Monday, August 12, 2013
Land of the Lost TV Series #6: Mary Hartman, Mary Hartman
When I learned that some kind hearted soul had uploaded several episodes of Mary Hartman, Mary Hartman to YouTube, I knew that it was my duty as a retro blogger to finally check out for myself what this show was all about. Much love has been spilled for the Norman Lear-produced series on other retro blogs, so I'll be careful not to overlap too much what's been written about it already. Let me start by saying that my honest impression five minutes into the very first episode is that I thought it was bad--a show full of bad acting, bad dialogue and bad jokes. By the end of the 22 minute running time, I thought it was brilliant. Sixteen episodes in (a mere fraction of the 400+ episodes that were filmed) I am definitely hooked on Mary's whacky and wonderful world.
The series was--to use a very cliche and overused term--groundbreaking. When it debuted in 1976, nothing like it had aired on television before, and little else has since (one exception is Twin Peaks, which the show has been compared to.) I'm sure that the people behind Desperate Housewives would like to think that their depiction of suburban life was edgy, but it doesn't even come close to Mary Hartman, Mary Hartman. What I'm about to say isn't original (I believe it's in Amazon.com's description of the series) but Mary Hartman was the ultimate desperate housewife.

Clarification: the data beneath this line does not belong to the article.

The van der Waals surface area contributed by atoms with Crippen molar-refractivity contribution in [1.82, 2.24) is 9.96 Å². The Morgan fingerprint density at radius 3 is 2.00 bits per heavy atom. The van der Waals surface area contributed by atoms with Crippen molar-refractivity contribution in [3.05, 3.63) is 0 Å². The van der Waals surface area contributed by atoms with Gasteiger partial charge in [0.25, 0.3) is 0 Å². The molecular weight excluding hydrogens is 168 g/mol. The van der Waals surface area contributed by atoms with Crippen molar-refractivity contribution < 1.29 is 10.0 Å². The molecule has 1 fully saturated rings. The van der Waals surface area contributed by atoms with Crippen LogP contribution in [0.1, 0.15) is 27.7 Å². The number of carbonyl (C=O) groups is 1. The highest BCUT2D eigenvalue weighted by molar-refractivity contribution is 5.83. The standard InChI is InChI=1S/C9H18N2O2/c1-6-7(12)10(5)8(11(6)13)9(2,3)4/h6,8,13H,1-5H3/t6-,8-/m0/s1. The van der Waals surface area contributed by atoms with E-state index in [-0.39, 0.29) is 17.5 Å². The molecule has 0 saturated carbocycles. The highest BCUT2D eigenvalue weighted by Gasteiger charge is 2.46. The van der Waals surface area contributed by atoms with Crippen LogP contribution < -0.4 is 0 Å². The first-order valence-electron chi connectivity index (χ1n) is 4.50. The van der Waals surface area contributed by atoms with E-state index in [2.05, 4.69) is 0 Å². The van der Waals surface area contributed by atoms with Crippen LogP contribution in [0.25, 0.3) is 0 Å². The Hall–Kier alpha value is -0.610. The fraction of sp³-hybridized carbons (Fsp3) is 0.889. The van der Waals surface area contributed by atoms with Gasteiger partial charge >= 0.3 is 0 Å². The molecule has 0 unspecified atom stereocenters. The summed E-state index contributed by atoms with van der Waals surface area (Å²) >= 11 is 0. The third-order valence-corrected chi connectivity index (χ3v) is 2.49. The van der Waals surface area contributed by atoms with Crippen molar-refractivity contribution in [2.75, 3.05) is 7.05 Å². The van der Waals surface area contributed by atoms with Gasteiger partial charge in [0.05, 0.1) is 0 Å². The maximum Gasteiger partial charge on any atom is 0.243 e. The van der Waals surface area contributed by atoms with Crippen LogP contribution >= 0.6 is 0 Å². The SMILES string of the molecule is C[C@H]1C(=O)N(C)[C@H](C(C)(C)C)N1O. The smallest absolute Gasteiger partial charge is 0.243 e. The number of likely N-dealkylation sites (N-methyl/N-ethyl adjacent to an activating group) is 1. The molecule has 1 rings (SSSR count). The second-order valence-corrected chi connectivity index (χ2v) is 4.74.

Mary Hartman, Mary Hartman is a soap opera parody, which we gander right away during the opening credits as the lead character's name is caterwauled twice (by the actress playing Mary's mother) over melodramatic music. Norman Lear felt that soap opera dialogue was often repeated. There's so much twisted HUMOR in this series--I like to think that the omission of a laugh track was simply because the it didn't need one. To give you a better idea of the show's unsettling aura, in one episode a school sports coach, drowsy from cold medicine, accidentally drowns in Mary's chicken soup. Other characters met their demise in equally bizarre ways.
Mary Hartman, as depicted by Louise Lasser, is--of course--the show's leading character. With her collared pale blue minidresses and pigtails she reminds me of Dorothy, and the suburban town of Fernwood and its eccentric citizens are definitely her Oz. Or, she could be Alice in Wonderland. Surrounding her domestic world is: